Dr. Chin also discussed strategies for accurate IOL power calculation after radial keratotomy. He emphasized that RK affects the anterior and posterior cornea equally and, consequently, the keratometry readings are less affected than post-LASIK. Analysis of the central cornea generally yields accurate corneal power measurements, he said.

Corneal refractive surgery can often introduce optical aberrations, Dr. Chin added, so aspheric intraocular lens technology should be emphasized as well, to maximize patients’ satisfaction.

Dr. Chin emphasized that cataract- and lens-based surgery in patients with a history of previous corneal refractive surgery are best performed in an environment with a convenient and seamless transition to LASIK or photorefractive keratectomy enhancement procedures to ensure that the desired refractive outcome is ultimately achieved. – by Jennifer Le Coq

  • Victor Chin, MD, is director of Cataract and Lens Surgery at Pacific Vision Institute. He can be reached at 1 Daniel Burnham Court, San Francisco, CA 94109; (415) 922-9500; victor@pacificvision.org.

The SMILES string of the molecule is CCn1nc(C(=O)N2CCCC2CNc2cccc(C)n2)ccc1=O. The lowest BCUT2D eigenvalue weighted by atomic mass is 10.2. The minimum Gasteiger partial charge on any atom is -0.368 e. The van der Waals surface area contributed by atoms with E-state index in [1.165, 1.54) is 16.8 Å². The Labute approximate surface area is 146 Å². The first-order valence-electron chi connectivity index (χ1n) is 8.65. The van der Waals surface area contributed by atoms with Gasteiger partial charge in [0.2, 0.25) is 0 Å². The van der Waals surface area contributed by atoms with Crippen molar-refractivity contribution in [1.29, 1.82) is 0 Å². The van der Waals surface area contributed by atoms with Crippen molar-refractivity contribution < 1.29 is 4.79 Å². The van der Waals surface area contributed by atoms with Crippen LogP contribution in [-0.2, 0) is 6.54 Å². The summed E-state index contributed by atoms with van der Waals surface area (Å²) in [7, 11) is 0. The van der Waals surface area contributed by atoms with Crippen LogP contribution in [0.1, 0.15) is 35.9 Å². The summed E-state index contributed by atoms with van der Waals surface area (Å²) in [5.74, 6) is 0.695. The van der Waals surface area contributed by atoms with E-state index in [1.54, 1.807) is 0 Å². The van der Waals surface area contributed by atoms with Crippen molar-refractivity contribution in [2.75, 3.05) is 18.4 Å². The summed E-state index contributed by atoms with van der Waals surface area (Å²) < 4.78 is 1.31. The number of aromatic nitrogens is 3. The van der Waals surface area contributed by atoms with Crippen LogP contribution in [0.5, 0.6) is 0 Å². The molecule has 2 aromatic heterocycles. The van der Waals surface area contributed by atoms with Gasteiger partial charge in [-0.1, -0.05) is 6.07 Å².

• John Hovanesian, MD, is a PCON Editorial Board member. He can be reached at 24401 Calle De La Louisa, Suite 300, Laguna Hills, CA 92653; (949) 951-2020; johnhova@gmail.com.
  • Disclosures: Dr. Chin has no direct financial interest in any of the products mentioned in this article nor is he a paid consultant for any companies mentioned. Dr. Hovanesian is a member of the scientific advisory board to Ocular Therapeutix and a consultant to IOP Inc., a commercial provider of human amniotic membrane for eye surgery.

A new hydrogel adherent ocular bandage not yet approved by the U.S. Food and Drug Administration has shown promise for clear-cornea sutureless cataract surgery wound coverage, reported John A. Hovanesian, MD, at the San Francisco Continuing Education Symposium.

ReSure Adherent Ocular Bandage (Ocular Therapeutix) is made of a polymer that is applied as liquid to the clear cornea incision site. The liquid polymerizes, becomes a gel and covers the wound in situ. In 3 to 5 days, the material liquefies and either biodegrades or sloughs off in the tears. The bandage is CE-mark approved and commercially available in select European markets and Australia, according to the manufacturer.

In the U.S. pilot study testing ReSure’s safety and efficacy, 20 patients were randomized to receive either ReSure or collagen shield at the conclusion of their clear-cornea cataract surgery, Dr. Hovanesian, a Primary Care Optometry News Editorial Board member, reported. ReSure persisted at the wound site between 24 hours and 3 days after surgery. Trace remains were seen at 7 days postop.